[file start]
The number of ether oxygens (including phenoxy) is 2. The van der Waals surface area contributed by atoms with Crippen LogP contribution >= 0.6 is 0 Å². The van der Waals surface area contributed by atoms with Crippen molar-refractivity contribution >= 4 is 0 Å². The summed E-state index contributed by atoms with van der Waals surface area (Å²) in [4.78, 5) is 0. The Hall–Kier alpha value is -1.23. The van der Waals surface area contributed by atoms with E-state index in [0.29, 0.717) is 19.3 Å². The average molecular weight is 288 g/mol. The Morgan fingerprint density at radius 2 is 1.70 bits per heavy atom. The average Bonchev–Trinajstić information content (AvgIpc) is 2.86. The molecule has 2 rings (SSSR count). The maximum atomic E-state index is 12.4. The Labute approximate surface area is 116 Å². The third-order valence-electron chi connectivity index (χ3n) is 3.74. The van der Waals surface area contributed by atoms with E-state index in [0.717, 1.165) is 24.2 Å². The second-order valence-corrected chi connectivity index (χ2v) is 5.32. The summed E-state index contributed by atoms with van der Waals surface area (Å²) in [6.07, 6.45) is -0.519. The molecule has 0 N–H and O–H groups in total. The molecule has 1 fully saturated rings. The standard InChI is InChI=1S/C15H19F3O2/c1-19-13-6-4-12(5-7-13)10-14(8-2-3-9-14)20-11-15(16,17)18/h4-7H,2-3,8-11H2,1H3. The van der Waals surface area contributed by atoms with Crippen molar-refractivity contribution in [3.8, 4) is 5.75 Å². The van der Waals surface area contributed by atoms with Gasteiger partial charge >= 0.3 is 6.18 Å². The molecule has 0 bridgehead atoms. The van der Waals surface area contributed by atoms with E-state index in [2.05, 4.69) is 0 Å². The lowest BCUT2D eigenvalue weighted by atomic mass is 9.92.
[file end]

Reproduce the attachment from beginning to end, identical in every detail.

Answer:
The number of ether oxygens (including phenoxy) is 2. The van der Waals surface area contributed by atoms with Crippen LogP contribution >= 0.6 is 0 Å². The van der Waals surface area contributed by atoms with Crippen molar-refractivity contribution >= 4 is 0 Å². The summed E-state index contributed by atoms with van der Waals surface area (Å²) in [4.78, 5) is 0. The Hall–Kier alpha value is -1.23. The van der Waals surface area contributed by atoms with E-state index in [0.29, 0.717) is 19.3 Å². The average molecular weight is 288 g/mol. The Morgan fingerprint density at radius 2 is 1.70 bits per heavy atom. The average Bonchev–Trinajstić information content (AvgIpc) is 2.86. The molecule has 2 rings (SSSR count). The maximum atomic E-state index is 12.4. The Labute approximate surface area is 116 Å². The third-order valence-electron chi connectivity index (χ3n) is 3.74. The van der Waals surface area contributed by atoms with E-state index in [0.717, 1.165) is 24.2 Å². The second-order valence-corrected chi connectivity index (χ2v) is 5.32. The summed E-state index contributed by atoms with van der Waals surface area (Å²) in [6.07, 6.45) is -0.519. The molecule has 0 N–H and O–H groups in total. The molecule has 1 fully saturated rings. The standard InChI is InChI=1S/C15H19F3O2/c1-19-13-6-4-12(5-7-13)10-14(8-2-3-9-14)20-11-15(16,17)18/h4-7H,2-3,8-11H2,1H3. The van der Waals surface area contributed by atoms with Crippen molar-refractivity contribution in [3.8, 4) is 5.75 Å². The van der Waals surface area contributed by atoms with Gasteiger partial charge >= 0.3 is 6.18 Å². The molecule has 0 bridgehead atoms. The van der Waals surface area contributed by atoms with E-state index in [2.05, 4.69) is 0 Å². The lowest BCUT2D eigenvalue weighted by atomic mass is 9.92.